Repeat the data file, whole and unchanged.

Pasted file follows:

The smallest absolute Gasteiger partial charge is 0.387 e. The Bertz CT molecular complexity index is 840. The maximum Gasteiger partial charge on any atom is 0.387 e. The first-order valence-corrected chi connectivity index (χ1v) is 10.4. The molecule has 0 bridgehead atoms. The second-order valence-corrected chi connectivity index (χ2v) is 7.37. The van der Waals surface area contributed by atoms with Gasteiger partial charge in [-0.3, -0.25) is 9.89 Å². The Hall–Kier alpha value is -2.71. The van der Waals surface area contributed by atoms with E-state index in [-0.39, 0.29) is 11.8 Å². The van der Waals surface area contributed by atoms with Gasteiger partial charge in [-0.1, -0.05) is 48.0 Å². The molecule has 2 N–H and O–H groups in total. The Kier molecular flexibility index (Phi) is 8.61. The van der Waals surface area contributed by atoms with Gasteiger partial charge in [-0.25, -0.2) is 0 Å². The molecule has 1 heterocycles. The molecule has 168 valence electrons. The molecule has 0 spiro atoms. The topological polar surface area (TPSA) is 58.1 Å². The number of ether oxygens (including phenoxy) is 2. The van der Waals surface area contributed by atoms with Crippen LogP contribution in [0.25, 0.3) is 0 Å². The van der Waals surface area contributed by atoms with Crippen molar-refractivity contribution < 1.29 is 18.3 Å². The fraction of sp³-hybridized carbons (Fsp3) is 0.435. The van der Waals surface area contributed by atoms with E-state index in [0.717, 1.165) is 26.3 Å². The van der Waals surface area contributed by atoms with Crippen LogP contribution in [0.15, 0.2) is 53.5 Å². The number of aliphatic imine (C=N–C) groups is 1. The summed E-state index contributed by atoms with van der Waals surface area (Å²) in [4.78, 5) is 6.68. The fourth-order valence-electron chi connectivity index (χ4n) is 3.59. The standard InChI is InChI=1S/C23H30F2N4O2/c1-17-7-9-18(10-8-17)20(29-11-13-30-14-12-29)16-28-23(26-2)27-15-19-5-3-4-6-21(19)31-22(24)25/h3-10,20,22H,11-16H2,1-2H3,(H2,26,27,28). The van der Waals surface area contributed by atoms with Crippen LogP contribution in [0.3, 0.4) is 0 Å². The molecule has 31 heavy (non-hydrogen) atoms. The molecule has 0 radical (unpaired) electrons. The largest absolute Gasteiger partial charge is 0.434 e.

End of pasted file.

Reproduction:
The smallest absolute Gasteiger partial charge is 0.387 e. The Bertz CT molecular complexity index is 840. The maximum Gasteiger partial charge on any atom is 0.387 e. The first-order valence-corrected chi connectivity index (χ1v) is 10.4. The molecule has 0 bridgehead atoms. The second-order valence-corrected chi connectivity index (χ2v) is 7.37. The van der Waals surface area contributed by atoms with Gasteiger partial charge in [-0.3, -0.25) is 9.89 Å². The Hall–Kier alpha value is -2.71. The van der Waals surface area contributed by atoms with E-state index in [-0.39, 0.29) is 11.8 Å². The van der Waals surface area contributed by atoms with Gasteiger partial charge in [-0.1, -0.05) is 48.0 Å². The molecule has 2 N–H and O–H groups in total. The Kier molecular flexibility index (Phi) is 8.61. The van der Waals surface area contributed by atoms with Gasteiger partial charge in [-0.25, -0.2) is 0 Å². The molecule has 1 heterocycles. The molecule has 168 valence electrons. The molecule has 0 spiro atoms. The topological polar surface area (TPSA) is 58.1 Å². The number of ether oxygens (including phenoxy) is 2. The van der Waals surface area contributed by atoms with Crippen LogP contribution in [0.25, 0.3) is 0 Å². The van der Waals surface area contributed by atoms with Crippen molar-refractivity contribution < 1.29 is 18.3 Å². The fraction of sp³-hybridized carbons (Fsp3) is 0.435. The van der Waals surface area contributed by atoms with E-state index in [0.717, 1.165) is 26.3 Å². The van der Waals surface area contributed by atoms with Crippen LogP contribution in [0.15, 0.2) is 53.5 Å². The number of aliphatic imine (C=N–C) groups is 1. The summed E-state index contributed by atoms with van der Waals surface area (Å²) in [4.78, 5) is 6.68. The fourth-order valence-electron chi connectivity index (χ4n) is 3.59. The standard InChI is InChI=1S/C23H30F2N4O2/c1-17-7-9-18(10-8-17)20(29-11-13-30-14-12-29)16-28-23(26-2)27-15-19-5-3-4-6-21(19)31-22(24)25/h3-10,20,22H,11-16H2,1-2H3,(H2,26,27,28). The van der Waals surface area contributed by atoms with Crippen LogP contribution in [0.3, 0.4) is 0 Å². The molecule has 31 heavy (non-hydrogen) atoms. The molecule has 0 radical (unpaired) electrons. The largest absolute Gasteiger partial charge is 0.434 e.